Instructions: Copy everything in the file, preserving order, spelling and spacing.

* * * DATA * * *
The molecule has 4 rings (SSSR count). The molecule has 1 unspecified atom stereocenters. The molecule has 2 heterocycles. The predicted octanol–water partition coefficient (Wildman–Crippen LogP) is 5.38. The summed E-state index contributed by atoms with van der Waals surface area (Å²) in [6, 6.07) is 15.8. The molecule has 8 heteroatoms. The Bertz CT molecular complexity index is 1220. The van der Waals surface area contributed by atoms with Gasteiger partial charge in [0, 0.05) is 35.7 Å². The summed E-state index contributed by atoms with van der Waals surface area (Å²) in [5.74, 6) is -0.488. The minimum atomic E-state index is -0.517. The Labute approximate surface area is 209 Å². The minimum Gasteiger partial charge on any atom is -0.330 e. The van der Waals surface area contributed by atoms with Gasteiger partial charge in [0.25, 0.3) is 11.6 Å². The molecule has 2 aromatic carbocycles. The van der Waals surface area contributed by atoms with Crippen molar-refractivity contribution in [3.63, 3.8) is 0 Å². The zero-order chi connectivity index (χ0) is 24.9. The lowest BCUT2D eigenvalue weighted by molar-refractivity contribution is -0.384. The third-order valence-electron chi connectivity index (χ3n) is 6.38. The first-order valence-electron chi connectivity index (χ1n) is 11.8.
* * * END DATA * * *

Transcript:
The molecule has 4 rings (SSSR count). The molecule has 1 unspecified atom stereocenters. The molecule has 2 heterocycles. The predicted octanol–water partition coefficient (Wildman–Crippen LogP) is 5.38. The summed E-state index contributed by atoms with van der Waals surface area (Å²) in [6, 6.07) is 15.8. The molecule has 8 heteroatoms. The Bertz CT molecular complexity index is 1220. The van der Waals surface area contributed by atoms with Gasteiger partial charge in [0, 0.05) is 35.7 Å². The summed E-state index contributed by atoms with van der Waals surface area (Å²) in [5.74, 6) is -0.488. The minimum atomic E-state index is -0.517. The Labute approximate surface area is 209 Å². The minimum Gasteiger partial charge on any atom is -0.330 e. The van der Waals surface area contributed by atoms with Gasteiger partial charge in [0.25, 0.3) is 11.6 Å². The molecule has 2 aromatic carbocycles. The van der Waals surface area contributed by atoms with Crippen molar-refractivity contribution in [3.63, 3.8) is 0 Å². The zero-order chi connectivity index (χ0) is 24.9. The lowest BCUT2D eigenvalue weighted by molar-refractivity contribution is -0.384. The third-order valence-electron chi connectivity index (χ3n) is 6.38. The first-order valence-electron chi connectivity index (χ1n) is 11.8.